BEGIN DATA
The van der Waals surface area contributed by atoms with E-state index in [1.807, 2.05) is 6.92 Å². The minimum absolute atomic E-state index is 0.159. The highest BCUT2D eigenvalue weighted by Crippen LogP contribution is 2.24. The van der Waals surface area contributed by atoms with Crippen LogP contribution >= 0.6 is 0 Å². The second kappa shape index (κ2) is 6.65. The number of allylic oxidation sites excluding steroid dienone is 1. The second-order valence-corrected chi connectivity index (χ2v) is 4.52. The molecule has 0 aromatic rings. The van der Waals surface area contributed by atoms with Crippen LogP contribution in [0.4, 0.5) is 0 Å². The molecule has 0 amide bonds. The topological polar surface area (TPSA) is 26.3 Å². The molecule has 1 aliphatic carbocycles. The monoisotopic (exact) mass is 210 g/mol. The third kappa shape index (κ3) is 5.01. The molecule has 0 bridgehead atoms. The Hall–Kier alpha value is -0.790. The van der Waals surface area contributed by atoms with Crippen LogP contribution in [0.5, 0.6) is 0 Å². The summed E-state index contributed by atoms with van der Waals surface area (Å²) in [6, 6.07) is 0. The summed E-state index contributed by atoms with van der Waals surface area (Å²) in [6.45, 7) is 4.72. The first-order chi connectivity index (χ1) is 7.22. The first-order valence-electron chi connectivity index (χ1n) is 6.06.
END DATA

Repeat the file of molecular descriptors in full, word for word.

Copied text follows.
The van der Waals surface area contributed by atoms with E-state index in [1.807, 2.05) is 6.92 Å². The minimum absolute atomic E-state index is 0.159. The highest BCUT2D eigenvalue weighted by Crippen LogP contribution is 2.24. The van der Waals surface area contributed by atoms with Crippen LogP contribution >= 0.6 is 0 Å². The second kappa shape index (κ2) is 6.65. The number of allylic oxidation sites excluding steroid dienone is 1. The second-order valence-corrected chi connectivity index (χ2v) is 4.52. The molecule has 0 aromatic rings. The van der Waals surface area contributed by atoms with Crippen LogP contribution in [0.4, 0.5) is 0 Å². The molecule has 0 amide bonds. The topological polar surface area (TPSA) is 26.3 Å². The molecule has 1 aliphatic carbocycles. The monoisotopic (exact) mass is 210 g/mol. The third kappa shape index (κ3) is 5.01. The molecule has 0 bridgehead atoms. The Hall–Kier alpha value is -0.790. The van der Waals surface area contributed by atoms with Crippen LogP contribution in [0.5, 0.6) is 0 Å². The summed E-state index contributed by atoms with van der Waals surface area (Å²) in [6, 6.07) is 0. The summed E-state index contributed by atoms with van der Waals surface area (Å²) in [6.45, 7) is 4.72. The first-order chi connectivity index (χ1) is 7.22. The first-order valence-electron chi connectivity index (χ1n) is 6.06.